Founded in 2004, the now-defunct Mobilize the Immigrant Vote (MIV) coalition described itself as “a California statewide nonpartisan alliance” dedicated to “building a movement of low-income immigrant and New American communities of color.” Specifically, it sought to “harnes[s]” the “voting power” of nonwhite immigrants in order to “improve [their] living conditions” and “achieve systems change across California and nationwide.” By MIV’s calculus, the conversion of vast numbers of immigrants—legal and illegal alike—into registered voters, would promote the development of “a just, democratic California … in which migrants and all peoples are full and equal citizens” who can freely enjoy the many benefits of “democracy for all”—including voting rights—“regardless of immigration status.” Underlying this agenda was MIV’s knowledge that the vast majority of nonwhite immigrants to the U.S. tend to vote for Democratic candidates.
MIV was established by five female leaders of immigrant-rights organizations—Maria Rogers Pascual, Patricia Diaz, Angelica Salas, Sheila Chung Hagen, and Cathi Tactaquin—along with Rebecca Vilkomerson of Jewish Voice for Peace. The immediate objective of these founders was to “close the gap in representation of low-income immigrants and New Americans of color in electoral participation in California.”
On the premise that “immigrants fully participate in our society and contribute to our economic health,” MIV maintained that it was in America’s national interest to offer them “a safe haven from persecution”—whether by foreign oppressors or by domestic immigration authorities. “We all lose out when immigrants, refugees and asylees are denied full citizenship,” said the alliance. Specifically, MIV advocated “a fair path to citizenship without costly fees and fines, with special emphasis on reuniting families as simply and quickly as possible”; an expansion of “naturalization services, ESL classes, and language-accessible materials and services”; “an immediate end to … [workplace] raids and an end to the militarization of our communities at the border”; and “an immediate stop to … unfair deportations.”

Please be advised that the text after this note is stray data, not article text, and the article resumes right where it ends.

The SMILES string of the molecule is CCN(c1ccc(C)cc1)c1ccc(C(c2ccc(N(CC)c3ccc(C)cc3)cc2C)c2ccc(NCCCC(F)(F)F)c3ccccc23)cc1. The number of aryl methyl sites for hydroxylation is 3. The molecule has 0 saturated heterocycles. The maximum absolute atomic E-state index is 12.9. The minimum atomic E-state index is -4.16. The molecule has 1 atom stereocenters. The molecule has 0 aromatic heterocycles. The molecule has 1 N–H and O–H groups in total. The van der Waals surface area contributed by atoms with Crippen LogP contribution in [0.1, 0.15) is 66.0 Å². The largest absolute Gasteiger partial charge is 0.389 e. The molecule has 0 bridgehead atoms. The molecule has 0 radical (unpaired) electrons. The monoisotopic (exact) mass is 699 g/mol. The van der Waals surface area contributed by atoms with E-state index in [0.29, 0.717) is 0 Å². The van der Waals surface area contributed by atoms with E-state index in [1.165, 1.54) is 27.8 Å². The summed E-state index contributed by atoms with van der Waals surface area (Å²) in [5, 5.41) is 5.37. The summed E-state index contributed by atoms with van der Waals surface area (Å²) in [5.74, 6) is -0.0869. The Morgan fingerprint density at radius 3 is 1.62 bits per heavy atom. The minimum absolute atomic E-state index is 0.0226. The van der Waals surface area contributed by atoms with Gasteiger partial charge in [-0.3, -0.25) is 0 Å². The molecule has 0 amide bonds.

Steeped in an identity-politics mindset emphasizing the connection between “culture [and] power,” MIV encouraged new immigrants to eschew assimilation and to define their “aspirations” and “values” entirely through the lenses of their native cultures. This, said MIV, would help immigrants cultivate “the power to challenge and shift the dominant anti-immigrant culture” of the United States through the promotion of “enduring, just policy change.” In particular, MIV sought to transform existing “electoral processes and social policies” that were “dominated by voices that do not represent the needs and values of our [immigrant] communities.” Also in need of change was what MIV described as immigrants’ “unequal access” to “quality public services and programs,” and to “fair and equal wages.”
MIV was a member of the We Are America Alliance, a powerful pro-amnesty coalition that carried out voter-registration and get-out-the-vote drives on behalf of Barack Obama and congressional Democrats in the 2008 elections.